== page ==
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GOT7 is back to prove they have never separated, keep promise with fans

K-pop boy band returns in over a year with its first independent album “GOT7”

GOT7 members hold a press conference ahead of dropping their new album, “GOT7,” on Monday at a hotel in Seoul. (Warner Music Korea)
GOT7 members hold a press conference ahead of dropping their new album, “GOT7,” on Monday at a hotel in Seoul. (Warner Music Korea)
The return of boy band GOT7 to the K-pop scene in around a year and half on Monday was a comeback like no other.

The septet, gathered at a hotel in Seoul that afternoon for a press conference about their new album, “GOT7,” referred to their comeback as “a miracle” themselves.

“We’re so lucky that the seven of us could be doing this all together. We’d like to express a sincere gratitude to all the officials of each of our agencies, staff members of Warner Music,” band leader Jay B said. “Although we’ve talked about doing this from the very start, it’s overwhelming and feels like a miracle that this is actually happening.” GOT7’s new album was produced under and coordinated by Warner Music Korea.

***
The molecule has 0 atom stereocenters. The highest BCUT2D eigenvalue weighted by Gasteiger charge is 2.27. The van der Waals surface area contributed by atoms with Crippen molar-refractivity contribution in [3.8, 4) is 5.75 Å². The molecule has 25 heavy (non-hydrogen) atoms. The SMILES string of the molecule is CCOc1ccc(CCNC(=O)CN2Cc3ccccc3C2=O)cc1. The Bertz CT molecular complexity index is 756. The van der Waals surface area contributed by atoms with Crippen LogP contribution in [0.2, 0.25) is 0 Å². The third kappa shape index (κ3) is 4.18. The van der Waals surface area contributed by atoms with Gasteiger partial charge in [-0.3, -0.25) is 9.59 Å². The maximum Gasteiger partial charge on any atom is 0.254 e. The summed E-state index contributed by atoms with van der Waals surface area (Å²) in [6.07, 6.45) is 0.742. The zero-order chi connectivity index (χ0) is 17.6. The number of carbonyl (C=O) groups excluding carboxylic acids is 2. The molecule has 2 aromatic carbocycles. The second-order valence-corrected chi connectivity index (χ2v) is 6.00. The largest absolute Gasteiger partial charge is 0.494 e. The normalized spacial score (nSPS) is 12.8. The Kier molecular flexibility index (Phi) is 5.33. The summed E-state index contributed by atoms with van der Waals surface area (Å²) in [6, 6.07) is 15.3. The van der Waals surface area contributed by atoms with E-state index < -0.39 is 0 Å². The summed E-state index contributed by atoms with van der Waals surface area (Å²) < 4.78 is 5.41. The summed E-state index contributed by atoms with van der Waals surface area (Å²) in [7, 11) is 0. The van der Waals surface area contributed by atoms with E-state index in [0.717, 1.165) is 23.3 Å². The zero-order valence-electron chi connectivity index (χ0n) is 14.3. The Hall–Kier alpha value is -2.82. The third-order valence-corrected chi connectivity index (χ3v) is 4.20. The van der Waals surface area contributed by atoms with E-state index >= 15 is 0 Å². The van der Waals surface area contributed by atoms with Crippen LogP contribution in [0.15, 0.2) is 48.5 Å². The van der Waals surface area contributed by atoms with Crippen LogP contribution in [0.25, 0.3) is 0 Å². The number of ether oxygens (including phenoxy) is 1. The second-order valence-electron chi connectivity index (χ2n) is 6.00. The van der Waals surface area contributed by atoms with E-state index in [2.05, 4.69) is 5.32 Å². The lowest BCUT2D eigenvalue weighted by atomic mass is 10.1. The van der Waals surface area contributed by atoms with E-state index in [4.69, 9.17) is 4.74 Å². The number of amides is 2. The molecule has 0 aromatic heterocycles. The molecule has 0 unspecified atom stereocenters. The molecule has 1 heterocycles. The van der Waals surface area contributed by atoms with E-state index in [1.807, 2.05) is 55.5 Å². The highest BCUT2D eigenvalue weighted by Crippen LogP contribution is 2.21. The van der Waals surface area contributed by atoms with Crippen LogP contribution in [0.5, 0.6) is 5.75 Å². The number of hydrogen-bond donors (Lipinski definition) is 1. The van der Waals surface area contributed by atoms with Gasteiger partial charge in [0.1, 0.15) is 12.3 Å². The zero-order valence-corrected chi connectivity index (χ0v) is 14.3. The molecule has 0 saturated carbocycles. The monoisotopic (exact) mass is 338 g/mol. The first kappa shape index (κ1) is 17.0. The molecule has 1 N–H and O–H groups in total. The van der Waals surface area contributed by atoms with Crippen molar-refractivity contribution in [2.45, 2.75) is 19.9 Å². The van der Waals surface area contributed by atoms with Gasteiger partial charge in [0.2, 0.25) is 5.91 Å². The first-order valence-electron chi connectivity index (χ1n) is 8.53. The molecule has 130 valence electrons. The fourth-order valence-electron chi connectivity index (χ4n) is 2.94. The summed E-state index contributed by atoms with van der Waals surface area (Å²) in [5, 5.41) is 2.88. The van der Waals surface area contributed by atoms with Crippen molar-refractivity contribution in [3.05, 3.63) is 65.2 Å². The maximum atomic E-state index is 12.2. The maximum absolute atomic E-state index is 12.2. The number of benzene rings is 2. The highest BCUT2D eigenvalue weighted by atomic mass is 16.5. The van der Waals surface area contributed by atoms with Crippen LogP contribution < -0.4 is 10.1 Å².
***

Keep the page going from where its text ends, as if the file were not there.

With all seven members now affiliated to different agencies and carrying out their individual careers, GOT7’s return as a complete group since the act’s departure from its original label, JYP Entertainment, is indeed a near miracle, but the members say it was not something unanticipated.

“We’ve prepared this album from the very start (we left JYP), and that’s why it could come out so fast. We’re grateful that we could give back to our fans (with the album) who have been waiting for us. The members met often and we’ve always wondered when the album will come through, and we’re happy to be here like this to keep our promise,” Jinyoung said.

Ahead of their comeback, the band conducted a fan-exclusive concert, “GOT7 Homecoming 2022 FanCon,” over the weekend to celebrate the comeback together, reuniting with fans in over a year since their last concert was conducted online amid the virus pandemic in 2020.

“I think our comeback was possible because all the seven bandmates were really eager about it. We said it during yesterday’s concert but thank you for waiting, and since our music is coming out real soon, please listen to it with much love,” Youngjae said.

The name of the band’s first independent album holds a symbolic meaning of putting behind their time as a JYP boy band and setting forth their first step together as just GOT7.

The six-track collection, jam-packed with the members’ self-made songs, signified a new home for the seven members and their global fandom. 

Tracklist of GOT7’s “GOT7” (Warner Music Korea)
Tracklist of GOT7’s “GOT7” (Warner Music Korea)